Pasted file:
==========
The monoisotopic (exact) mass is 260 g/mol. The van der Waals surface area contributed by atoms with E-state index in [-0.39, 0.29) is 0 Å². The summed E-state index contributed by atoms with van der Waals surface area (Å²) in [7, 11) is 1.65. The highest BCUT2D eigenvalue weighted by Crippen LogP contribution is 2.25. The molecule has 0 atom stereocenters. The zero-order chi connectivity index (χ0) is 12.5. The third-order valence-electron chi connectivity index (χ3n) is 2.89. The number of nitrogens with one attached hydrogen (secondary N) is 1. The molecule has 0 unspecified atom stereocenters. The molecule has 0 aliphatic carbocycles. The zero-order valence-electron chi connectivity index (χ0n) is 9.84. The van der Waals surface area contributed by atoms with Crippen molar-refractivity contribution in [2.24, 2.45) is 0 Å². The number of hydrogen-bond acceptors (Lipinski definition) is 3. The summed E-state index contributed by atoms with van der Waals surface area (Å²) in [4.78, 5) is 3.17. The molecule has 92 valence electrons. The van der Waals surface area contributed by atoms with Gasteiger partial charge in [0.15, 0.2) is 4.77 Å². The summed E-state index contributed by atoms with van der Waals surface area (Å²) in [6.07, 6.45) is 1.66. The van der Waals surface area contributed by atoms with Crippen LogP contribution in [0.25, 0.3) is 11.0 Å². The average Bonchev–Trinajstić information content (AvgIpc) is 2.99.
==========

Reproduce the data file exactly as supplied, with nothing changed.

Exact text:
The monoisotopic (exact) mass is 260 g/mol. The van der Waals surface area contributed by atoms with E-state index in [-0.39, 0.29) is 0 Å². The summed E-state index contributed by atoms with van der Waals surface area (Å²) in [7, 11) is 1.65. The highest BCUT2D eigenvalue weighted by Crippen LogP contribution is 2.25. The molecule has 0 atom stereocenters. The zero-order chi connectivity index (χ0) is 12.5. The third-order valence-electron chi connectivity index (χ3n) is 2.89. The number of nitrogens with one attached hydrogen (secondary N) is 1. The molecule has 0 unspecified atom stereocenters. The molecule has 0 aliphatic carbocycles. The zero-order valence-electron chi connectivity index (χ0n) is 9.84. The van der Waals surface area contributed by atoms with Crippen molar-refractivity contribution in [2.24, 2.45) is 0 Å². The number of hydrogen-bond acceptors (Lipinski definition) is 3. The summed E-state index contributed by atoms with van der Waals surface area (Å²) in [4.78, 5) is 3.17. The molecule has 92 valence electrons. The van der Waals surface area contributed by atoms with Gasteiger partial charge in [0.15, 0.2) is 4.77 Å². The summed E-state index contributed by atoms with van der Waals surface area (Å²) in [6.07, 6.45) is 1.66. The van der Waals surface area contributed by atoms with Crippen LogP contribution in [0.25, 0.3) is 11.0 Å². The average Bonchev–Trinajstić information content (AvgIpc) is 2.99.